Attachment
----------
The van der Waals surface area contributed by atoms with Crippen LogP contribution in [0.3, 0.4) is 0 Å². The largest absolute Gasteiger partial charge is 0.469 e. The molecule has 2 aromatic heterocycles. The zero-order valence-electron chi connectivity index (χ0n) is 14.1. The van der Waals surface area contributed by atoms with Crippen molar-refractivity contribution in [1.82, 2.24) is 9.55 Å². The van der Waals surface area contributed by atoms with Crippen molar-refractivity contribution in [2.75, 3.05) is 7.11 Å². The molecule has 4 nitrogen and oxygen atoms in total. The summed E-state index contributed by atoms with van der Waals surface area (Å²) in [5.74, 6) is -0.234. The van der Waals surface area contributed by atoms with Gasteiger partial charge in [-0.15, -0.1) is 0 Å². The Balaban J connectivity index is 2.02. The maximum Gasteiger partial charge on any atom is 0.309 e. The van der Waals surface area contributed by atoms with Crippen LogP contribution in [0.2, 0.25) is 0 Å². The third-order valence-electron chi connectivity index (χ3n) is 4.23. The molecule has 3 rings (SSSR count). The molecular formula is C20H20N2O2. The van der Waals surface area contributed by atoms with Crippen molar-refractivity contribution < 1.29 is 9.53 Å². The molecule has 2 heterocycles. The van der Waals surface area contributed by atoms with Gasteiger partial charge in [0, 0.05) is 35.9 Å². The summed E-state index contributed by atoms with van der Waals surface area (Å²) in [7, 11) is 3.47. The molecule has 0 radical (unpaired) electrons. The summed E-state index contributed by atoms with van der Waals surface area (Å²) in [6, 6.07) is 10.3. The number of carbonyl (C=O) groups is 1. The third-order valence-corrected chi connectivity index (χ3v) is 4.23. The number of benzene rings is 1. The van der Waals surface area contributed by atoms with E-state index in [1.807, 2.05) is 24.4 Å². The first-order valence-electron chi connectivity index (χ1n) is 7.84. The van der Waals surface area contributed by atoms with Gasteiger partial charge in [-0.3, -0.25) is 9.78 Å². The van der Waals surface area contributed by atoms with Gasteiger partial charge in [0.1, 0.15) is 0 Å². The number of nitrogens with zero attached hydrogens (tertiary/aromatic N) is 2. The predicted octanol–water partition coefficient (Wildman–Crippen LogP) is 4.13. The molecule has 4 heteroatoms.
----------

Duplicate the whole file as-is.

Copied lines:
The van der Waals surface area contributed by atoms with Crippen LogP contribution in [0.3, 0.4) is 0 Å². The largest absolute Gasteiger partial charge is 0.469 e. The molecule has 2 aromatic heterocycles. The zero-order valence-electron chi connectivity index (χ0n) is 14.1. The van der Waals surface area contributed by atoms with Crippen molar-refractivity contribution in [1.82, 2.24) is 9.55 Å². The van der Waals surface area contributed by atoms with Crippen molar-refractivity contribution in [2.75, 3.05) is 7.11 Å². The molecule has 4 nitrogen and oxygen atoms in total. The summed E-state index contributed by atoms with van der Waals surface area (Å²) in [5.74, 6) is -0.234. The van der Waals surface area contributed by atoms with Gasteiger partial charge in [-0.15, -0.1) is 0 Å². The Balaban J connectivity index is 2.02. The maximum Gasteiger partial charge on any atom is 0.309 e. The van der Waals surface area contributed by atoms with Crippen LogP contribution in [0.2, 0.25) is 0 Å². The third-order valence-electron chi connectivity index (χ3n) is 4.23. The molecule has 3 rings (SSSR count). The molecular formula is C20H20N2O2. The van der Waals surface area contributed by atoms with Crippen molar-refractivity contribution < 1.29 is 9.53 Å². The molecule has 2 heterocycles. The van der Waals surface area contributed by atoms with Gasteiger partial charge in [0, 0.05) is 35.9 Å². The summed E-state index contributed by atoms with van der Waals surface area (Å²) in [7, 11) is 3.47. The molecule has 0 radical (unpaired) electrons. The summed E-state index contributed by atoms with van der Waals surface area (Å²) in [6, 6.07) is 10.3. The number of carbonyl (C=O) groups is 1. The third-order valence-corrected chi connectivity index (χ3v) is 4.23. The number of benzene rings is 1. The van der Waals surface area contributed by atoms with E-state index in [1.807, 2.05) is 24.4 Å². The first-order valence-electron chi connectivity index (χ1n) is 7.84. The van der Waals surface area contributed by atoms with Gasteiger partial charge in [-0.3, -0.25) is 9.78 Å². The van der Waals surface area contributed by atoms with Gasteiger partial charge in [0.1, 0.15) is 0 Å². The number of nitrogens with zero attached hydrogens (tertiary/aromatic N) is 2. The predicted octanol–water partition coefficient (Wildman–Crippen LogP) is 4.13. The molecule has 4 heteroatoms.